Jess Varnish dropped from British Cycling Olympic programme on 'performance grounds'

Track sprinter Jess Varnish is dropped from the British Cycling Olympic programme, but not because she criticised the coaches

Jess Varnish (Photo: Andy Jones)

British Cycling insists Jess Varnish has been dropped from the Olympic programme based on her recent performances, not because of her scathing criticism of the coaches at the Track World Championships in March.

Having been part of the team sprint squad that failed to qualify for the Rio 2016 Olympics, Varnish gave a television interview criticising the selection policy for events over the qualifying period, saying there was "no real plan".

>>> GB women’s team sprint squad fails to qualify for Rio

But BC's technical director Shane Sutton insists the 25-year-old has been dropped from the programme because her performances weren't up to the required level, saying she isn't in a position to win a medal at the August Games.

“Jess is 25,” he told the Telegraph's Tom Cary. “She has been with us a long, long time. She qualified 17th in the match sprint [in London] so her chances of medalling in Rio were very very slim if not none. And she hasn’t gone as quick as she went three years ago.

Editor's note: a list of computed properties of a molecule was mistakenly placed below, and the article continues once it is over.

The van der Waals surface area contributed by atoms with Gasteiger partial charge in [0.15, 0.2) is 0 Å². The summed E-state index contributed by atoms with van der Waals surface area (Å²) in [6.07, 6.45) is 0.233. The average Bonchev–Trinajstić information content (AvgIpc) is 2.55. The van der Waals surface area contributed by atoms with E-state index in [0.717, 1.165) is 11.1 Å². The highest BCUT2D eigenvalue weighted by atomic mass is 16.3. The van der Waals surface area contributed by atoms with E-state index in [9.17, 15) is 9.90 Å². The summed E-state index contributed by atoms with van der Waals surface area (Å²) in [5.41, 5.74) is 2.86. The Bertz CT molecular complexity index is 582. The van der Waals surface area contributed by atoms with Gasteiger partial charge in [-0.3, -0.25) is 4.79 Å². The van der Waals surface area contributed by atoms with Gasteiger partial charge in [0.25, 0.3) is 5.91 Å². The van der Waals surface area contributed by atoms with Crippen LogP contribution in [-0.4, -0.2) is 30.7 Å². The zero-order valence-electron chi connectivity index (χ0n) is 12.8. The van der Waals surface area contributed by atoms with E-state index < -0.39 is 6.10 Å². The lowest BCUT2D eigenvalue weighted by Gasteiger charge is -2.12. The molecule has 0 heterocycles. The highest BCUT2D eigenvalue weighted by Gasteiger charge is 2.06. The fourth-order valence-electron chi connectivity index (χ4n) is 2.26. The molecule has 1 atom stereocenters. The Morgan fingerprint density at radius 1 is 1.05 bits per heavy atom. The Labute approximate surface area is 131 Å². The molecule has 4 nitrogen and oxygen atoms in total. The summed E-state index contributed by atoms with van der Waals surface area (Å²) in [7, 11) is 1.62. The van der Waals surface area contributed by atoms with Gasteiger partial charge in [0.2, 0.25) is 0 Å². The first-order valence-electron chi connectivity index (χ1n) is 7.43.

"So the trajectory has been that way [down] not that way [up]. There is no point carrying on and wasting UK Sport’s money on someone who is not going to medal going forward.”

Sutton also said that Varnish wasn't just dropped from the programme out of the blue, but that her contract "was up for renewal and we didn’t renew it”.

>>> ‘Team sprint women have not been good enough,’ says Shane Sutton after Jess Varnish criticism

Varnish's departure now opens the door for former heptathlete Katy Marchant to take the second sprint place in Rio, joining Becky James - who was absent for much of the team sprint qualifying campaign.

Marchant won four titles at the track National Championships in 2015, but Sutton said she was not guaranteed selection for the Olympics.

“If we believe she can do well there then we will take her,” he said. “If not then we won’t actually take up the option of that second spot.”

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Stuart Clarke is a News Associates trained journalist who has worked for the likes of the British Olympic Associate, British Rowing and the England and Wales Cricket Board, and of course Cycling Weekly. His work at Cycling Weekly has focused upon professional racing, following the World Tour races and its characters.